KEY DATA: Sales: +0.7%; Over-Year: -1.5%; Prices: +4.2%
IN A NUTSHELL: “A lack of supply is keeping housing sales down but prices up.”
WHAT IT MEANS: It is hard to buy homes that are not for sale and that is a problem facing the housing market. On Tuesday, we learned that new home sales fell in August, in no small part because Houston was underwater. That it is hard to sell properties you cannot get to should have surprised no one. Today we found out that once the waters recede, sales proceed. The National Association of Realtors reported that existing home purchases rose in September. Now that was a bit of a shock since Florida took a licking. Apparently, demand in Houston start ticking again and sales in the South were off only modestly. The Midwest and West reported increases but purchases were flat in the Northeast. Over the year, however, sales did drop. While the inventory of homes for sale edged up in September, it was down over 6% from September 2016. That is limiting buyers’ options and forcing them to pay up for what is available. There is little reason to think that will change anytime soon.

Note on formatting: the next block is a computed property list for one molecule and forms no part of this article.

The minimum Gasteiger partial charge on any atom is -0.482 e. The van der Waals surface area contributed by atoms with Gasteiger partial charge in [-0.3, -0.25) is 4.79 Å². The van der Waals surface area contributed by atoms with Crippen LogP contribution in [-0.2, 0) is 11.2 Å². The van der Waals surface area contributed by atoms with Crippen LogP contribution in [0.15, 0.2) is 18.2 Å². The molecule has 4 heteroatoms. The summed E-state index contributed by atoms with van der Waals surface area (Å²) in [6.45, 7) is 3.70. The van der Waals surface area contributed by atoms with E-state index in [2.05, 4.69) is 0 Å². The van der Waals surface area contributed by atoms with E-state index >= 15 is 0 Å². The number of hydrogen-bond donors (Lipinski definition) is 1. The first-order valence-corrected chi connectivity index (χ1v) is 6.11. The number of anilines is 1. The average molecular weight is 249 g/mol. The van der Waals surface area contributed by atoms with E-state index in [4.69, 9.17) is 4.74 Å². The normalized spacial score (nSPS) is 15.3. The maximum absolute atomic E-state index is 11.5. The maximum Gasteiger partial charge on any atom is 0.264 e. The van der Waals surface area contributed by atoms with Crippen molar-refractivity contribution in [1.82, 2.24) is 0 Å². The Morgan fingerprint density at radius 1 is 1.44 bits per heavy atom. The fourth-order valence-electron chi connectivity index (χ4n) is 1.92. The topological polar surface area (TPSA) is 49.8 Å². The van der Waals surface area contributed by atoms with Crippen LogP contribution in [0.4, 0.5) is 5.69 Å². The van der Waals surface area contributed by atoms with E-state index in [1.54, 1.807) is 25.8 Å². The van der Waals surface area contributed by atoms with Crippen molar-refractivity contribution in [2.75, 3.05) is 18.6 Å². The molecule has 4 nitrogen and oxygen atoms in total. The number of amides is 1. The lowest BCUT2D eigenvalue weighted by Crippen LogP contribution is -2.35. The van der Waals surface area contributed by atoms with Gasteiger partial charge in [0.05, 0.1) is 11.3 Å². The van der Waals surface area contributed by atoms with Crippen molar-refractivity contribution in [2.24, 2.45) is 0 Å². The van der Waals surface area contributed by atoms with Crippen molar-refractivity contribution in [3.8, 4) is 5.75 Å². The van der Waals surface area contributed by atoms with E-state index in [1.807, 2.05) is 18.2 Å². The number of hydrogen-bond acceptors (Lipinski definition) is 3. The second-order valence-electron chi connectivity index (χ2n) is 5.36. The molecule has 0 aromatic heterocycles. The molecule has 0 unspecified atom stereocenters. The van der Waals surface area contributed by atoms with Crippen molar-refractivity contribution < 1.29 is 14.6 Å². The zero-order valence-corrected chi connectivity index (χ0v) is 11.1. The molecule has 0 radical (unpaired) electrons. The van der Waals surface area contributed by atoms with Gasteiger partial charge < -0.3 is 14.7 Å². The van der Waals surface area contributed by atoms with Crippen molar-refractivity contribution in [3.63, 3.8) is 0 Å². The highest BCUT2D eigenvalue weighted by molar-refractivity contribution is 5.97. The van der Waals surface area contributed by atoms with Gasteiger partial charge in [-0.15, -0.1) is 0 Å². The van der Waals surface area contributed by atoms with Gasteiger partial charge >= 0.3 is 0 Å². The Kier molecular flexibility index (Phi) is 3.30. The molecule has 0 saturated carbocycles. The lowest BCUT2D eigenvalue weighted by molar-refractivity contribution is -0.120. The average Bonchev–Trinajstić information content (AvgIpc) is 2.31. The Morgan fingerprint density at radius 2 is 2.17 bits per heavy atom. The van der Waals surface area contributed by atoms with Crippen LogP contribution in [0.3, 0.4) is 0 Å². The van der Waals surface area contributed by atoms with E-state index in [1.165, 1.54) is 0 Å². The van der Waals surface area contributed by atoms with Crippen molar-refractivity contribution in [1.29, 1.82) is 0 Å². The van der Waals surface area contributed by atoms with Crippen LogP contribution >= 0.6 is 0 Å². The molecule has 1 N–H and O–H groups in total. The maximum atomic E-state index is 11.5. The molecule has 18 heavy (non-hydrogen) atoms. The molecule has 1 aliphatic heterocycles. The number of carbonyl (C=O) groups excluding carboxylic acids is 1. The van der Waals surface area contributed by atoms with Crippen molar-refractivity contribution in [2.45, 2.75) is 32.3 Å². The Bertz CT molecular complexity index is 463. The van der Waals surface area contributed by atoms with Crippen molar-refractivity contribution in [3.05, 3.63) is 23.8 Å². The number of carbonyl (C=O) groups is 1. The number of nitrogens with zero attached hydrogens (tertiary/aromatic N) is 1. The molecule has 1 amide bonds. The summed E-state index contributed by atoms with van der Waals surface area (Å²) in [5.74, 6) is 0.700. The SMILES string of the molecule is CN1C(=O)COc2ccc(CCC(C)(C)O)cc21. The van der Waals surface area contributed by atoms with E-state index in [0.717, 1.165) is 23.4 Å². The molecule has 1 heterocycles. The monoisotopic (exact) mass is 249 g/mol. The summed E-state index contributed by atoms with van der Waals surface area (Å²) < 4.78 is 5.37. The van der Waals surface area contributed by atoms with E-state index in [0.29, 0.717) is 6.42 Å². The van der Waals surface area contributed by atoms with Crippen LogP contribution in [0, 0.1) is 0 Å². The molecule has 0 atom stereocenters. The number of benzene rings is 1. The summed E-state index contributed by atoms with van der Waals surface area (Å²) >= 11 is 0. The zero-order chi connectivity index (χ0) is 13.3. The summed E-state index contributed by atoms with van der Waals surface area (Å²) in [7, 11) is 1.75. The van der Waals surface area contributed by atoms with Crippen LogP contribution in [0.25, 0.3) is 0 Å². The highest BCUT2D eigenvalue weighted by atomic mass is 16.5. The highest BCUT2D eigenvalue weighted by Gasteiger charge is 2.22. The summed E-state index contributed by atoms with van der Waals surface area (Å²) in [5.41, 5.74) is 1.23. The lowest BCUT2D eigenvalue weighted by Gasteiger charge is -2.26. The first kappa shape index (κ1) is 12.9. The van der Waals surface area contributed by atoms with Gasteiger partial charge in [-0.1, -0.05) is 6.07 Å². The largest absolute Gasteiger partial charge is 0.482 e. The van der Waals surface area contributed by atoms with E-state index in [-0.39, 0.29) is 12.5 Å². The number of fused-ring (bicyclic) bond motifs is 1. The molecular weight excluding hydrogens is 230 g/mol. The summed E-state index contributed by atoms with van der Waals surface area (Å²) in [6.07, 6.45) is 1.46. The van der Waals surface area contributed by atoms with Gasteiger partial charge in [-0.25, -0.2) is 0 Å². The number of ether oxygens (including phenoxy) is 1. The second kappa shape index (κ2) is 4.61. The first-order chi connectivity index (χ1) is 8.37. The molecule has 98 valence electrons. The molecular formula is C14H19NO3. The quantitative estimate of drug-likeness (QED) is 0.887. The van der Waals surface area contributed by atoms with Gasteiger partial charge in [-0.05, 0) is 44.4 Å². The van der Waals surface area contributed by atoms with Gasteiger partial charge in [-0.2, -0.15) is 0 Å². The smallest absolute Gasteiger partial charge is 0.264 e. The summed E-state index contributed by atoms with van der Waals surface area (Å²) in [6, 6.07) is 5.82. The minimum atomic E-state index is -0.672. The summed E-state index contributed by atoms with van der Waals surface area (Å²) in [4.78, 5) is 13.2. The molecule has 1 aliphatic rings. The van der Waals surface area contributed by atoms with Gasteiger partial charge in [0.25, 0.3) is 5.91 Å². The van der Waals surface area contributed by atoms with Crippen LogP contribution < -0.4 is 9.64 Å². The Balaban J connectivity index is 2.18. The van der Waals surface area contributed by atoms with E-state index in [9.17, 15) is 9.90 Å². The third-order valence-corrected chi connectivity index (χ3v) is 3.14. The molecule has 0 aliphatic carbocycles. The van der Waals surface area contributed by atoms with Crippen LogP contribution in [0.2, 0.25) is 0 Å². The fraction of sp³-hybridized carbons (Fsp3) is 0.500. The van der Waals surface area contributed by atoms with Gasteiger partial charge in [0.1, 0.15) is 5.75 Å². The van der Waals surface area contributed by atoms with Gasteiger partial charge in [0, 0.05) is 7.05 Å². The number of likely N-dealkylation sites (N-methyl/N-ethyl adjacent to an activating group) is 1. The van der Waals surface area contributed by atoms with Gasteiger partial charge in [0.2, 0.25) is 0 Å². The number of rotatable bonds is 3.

MARKETS AND FED POLICY IMPLICATIONS: Housing is critical to not just growth but inflation as well. We tend to think of all the sectors that are affected when home construction and sales rise sharply. But you also have to consider the impact of home prices on consumer inflation. This enters the Consumer Price Index through the category called “owners equivalent rent”. Basically, it is what homeowners think they can rent their homes. Prices and costs of operations are included in this, so it is not strictly a housing price measure. But in September, this component was up 3.2% over the year, well above the 2.2% rise in the overall index. Since it constitutes almost one-quarter of the index, continued housing price pressures will add to inflation. Of course, that may be good as far as many Fed members are concerned. If they are to defend a rate hike, it would be better if inflation is accelerating and the lack of supply in the housing market is just the factor that could help that happen. As for the markets, earnings do matter, at least sometimes, and this is earnings season. However, paraphrasing Animal Farm, “all earnings are equal but some earnings are more equal than others”. Thus, when there are big misses, even when they come from huge companies, investors continue to buy, buy, buy. Of course, there also may be some exuberance setting in.